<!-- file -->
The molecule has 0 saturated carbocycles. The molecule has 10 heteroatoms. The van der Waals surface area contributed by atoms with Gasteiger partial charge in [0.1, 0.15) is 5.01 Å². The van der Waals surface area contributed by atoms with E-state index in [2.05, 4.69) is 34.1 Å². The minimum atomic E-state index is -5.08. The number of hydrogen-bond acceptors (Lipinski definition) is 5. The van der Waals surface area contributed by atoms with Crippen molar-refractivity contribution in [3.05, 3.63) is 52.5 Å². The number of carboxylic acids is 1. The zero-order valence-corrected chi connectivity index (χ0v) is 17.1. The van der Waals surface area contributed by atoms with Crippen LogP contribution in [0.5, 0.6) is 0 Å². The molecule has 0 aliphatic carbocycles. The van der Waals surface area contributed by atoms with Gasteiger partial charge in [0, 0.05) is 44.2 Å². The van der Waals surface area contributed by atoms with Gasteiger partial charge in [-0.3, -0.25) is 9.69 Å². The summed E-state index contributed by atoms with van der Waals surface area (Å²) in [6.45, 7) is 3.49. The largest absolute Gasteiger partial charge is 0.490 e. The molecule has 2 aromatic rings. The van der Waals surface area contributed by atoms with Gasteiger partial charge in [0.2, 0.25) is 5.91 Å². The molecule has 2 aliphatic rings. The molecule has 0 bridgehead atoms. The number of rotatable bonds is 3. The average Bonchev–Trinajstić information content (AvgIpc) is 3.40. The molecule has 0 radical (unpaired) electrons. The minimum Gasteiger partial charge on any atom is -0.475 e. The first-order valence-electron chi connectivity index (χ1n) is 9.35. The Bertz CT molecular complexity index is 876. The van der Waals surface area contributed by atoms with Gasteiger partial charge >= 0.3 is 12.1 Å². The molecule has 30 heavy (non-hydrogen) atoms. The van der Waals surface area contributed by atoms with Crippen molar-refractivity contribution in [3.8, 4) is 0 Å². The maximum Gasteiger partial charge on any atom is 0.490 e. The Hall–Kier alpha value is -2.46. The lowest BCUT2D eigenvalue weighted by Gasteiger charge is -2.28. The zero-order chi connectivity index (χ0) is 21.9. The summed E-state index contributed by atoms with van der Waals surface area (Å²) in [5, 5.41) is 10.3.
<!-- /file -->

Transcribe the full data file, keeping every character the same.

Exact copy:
The molecule has 0 saturated carbocycles. The molecule has 10 heteroatoms. The van der Waals surface area contributed by atoms with Gasteiger partial charge in [0.1, 0.15) is 5.01 Å². The van der Waals surface area contributed by atoms with E-state index in [2.05, 4.69) is 34.1 Å². The minimum atomic E-state index is -5.08. The number of hydrogen-bond acceptors (Lipinski definition) is 5. The van der Waals surface area contributed by atoms with Crippen molar-refractivity contribution in [3.05, 3.63) is 52.5 Å². The number of carboxylic acids is 1. The zero-order valence-corrected chi connectivity index (χ0v) is 17.1. The van der Waals surface area contributed by atoms with Crippen LogP contribution in [0.5, 0.6) is 0 Å². The molecule has 0 aliphatic carbocycles. The van der Waals surface area contributed by atoms with Gasteiger partial charge in [0, 0.05) is 44.2 Å². The van der Waals surface area contributed by atoms with Gasteiger partial charge in [-0.3, -0.25) is 9.69 Å². The summed E-state index contributed by atoms with van der Waals surface area (Å²) in [6.45, 7) is 3.49. The largest absolute Gasteiger partial charge is 0.490 e. The molecule has 2 aromatic rings. The van der Waals surface area contributed by atoms with Gasteiger partial charge in [0.2, 0.25) is 5.91 Å². The molecule has 2 aliphatic rings. The molecule has 0 bridgehead atoms. The number of rotatable bonds is 3. The average Bonchev–Trinajstić information content (AvgIpc) is 3.40. The molecule has 0 radical (unpaired) electrons. The minimum Gasteiger partial charge on any atom is -0.475 e. The first-order valence-electron chi connectivity index (χ1n) is 9.35. The Bertz CT molecular complexity index is 876. The van der Waals surface area contributed by atoms with Gasteiger partial charge >= 0.3 is 12.1 Å². The molecule has 30 heavy (non-hydrogen) atoms. The van der Waals surface area contributed by atoms with Crippen molar-refractivity contribution in [3.8, 4) is 0 Å². The maximum Gasteiger partial charge on any atom is 0.490 e. The Hall–Kier alpha value is -2.46. The lowest BCUT2D eigenvalue weighted by Gasteiger charge is -2.28. The zero-order chi connectivity index (χ0) is 21.9. The summed E-state index contributed by atoms with van der Waals surface area (Å²) in [5, 5.41) is 10.3.